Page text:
The Thebaid of Statius, a retelling in epic form of Hepta epi Thbas (467 b.c.e.; Seven Against Thebes, 1777) by Aeschylus, draws extensively on the general body of material dealing with the ill-fated family of Oedipus. Statius’s version of the tale of the contending brothers, Eteocles and Polynices, extends to twelve books. Written over a period of twelve years, this narrative of bloody and tragic conflict is a product of the so-called Silver Age of Latin literature. Statius’s epic, produced during the reign of the Emperor Domitian, represents a falling off from that of great works such as Vergil’s Aeneid (29-19 b.c.e.; English translation, 1553), the model for this lesser and more melodramatic poem.
The Thebaid is usually mentioned in conjunction with Lucan’s Pharsalia Bellum civile (60-65 c.e.; Pharsalia, 1614). Both epic works grew up under the shadow of the Aeneid, and both are responses to it. Lucan attempts to escape the mold, Statius to fill it. Lucan is militantly topical and innovative; Statius is unapologetically derivative. He misses few of the situations and mannerisms that have become the epic stock-in-trade—extended simile, scenes in the underworld, funeral games, catalog of forces, single combats, interference by the gods, and so on. In fact, Statius’s greatest contribution to literature, for better or worse, has been to turn all that Vergil borrowed from Homer into an expected element of all future literary epics.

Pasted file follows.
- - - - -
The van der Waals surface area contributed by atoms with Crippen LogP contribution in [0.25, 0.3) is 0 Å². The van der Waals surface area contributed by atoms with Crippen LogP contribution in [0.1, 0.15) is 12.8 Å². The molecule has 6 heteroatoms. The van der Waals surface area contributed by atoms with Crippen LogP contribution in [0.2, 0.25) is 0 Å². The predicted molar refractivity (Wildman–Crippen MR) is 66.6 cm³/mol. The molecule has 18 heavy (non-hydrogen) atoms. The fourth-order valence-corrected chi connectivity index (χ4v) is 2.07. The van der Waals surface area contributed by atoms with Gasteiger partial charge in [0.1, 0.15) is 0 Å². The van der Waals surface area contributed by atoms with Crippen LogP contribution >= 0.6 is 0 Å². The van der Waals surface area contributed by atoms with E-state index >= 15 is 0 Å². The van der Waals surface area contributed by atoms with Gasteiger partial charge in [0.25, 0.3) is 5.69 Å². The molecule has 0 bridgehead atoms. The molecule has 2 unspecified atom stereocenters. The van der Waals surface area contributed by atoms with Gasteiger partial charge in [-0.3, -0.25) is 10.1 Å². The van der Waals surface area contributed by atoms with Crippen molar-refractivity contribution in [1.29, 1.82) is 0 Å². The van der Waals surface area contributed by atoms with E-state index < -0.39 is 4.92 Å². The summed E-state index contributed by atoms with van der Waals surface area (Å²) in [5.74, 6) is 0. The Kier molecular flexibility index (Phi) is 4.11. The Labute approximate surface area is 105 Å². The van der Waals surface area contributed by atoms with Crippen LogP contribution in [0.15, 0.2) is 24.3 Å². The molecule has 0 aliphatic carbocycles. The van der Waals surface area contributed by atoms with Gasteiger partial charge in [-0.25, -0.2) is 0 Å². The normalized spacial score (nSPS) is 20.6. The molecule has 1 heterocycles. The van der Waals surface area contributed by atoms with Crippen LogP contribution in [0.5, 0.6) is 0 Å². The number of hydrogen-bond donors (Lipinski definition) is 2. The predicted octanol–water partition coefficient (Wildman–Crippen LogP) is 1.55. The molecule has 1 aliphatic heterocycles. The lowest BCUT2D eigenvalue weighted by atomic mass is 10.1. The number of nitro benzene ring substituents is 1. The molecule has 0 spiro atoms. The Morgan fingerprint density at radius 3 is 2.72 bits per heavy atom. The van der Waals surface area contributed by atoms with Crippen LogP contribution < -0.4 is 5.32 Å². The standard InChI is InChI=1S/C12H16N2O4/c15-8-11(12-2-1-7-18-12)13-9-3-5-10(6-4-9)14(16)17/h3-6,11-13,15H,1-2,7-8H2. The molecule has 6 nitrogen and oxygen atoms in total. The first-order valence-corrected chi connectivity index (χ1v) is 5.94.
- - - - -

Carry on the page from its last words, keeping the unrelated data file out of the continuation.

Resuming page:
As a writer of verse Statius has few breathtaking passages but considerable flexibility of language, ranging from the softly pathetic to the grandly rhetorical. Statius boasts of the polishing the work received and claims that it required twelve years of labor. This latter claim may be exaggerated, but clearly the language of the Thebaid has been worked over carefully.
Statius appears to have taken Aristotle’s stricture against loose, episodic epics to heart. Rather than telling the whole story of Thebes, he centers on the conflict between the two sons of Oedipus, climaxing with their mutual destruction in book 11. Book 12 is an appropriate epilogue dealing with the dispute over the burial of Polynices and the Argive invaders and ending with a general reconciliation. The frame is narrow enough for unity but provides room for numerous digressions. One of the most conspicuous features of the epic is the dense texture of legendary and mythological allusion along with the creation of pseudomythological...
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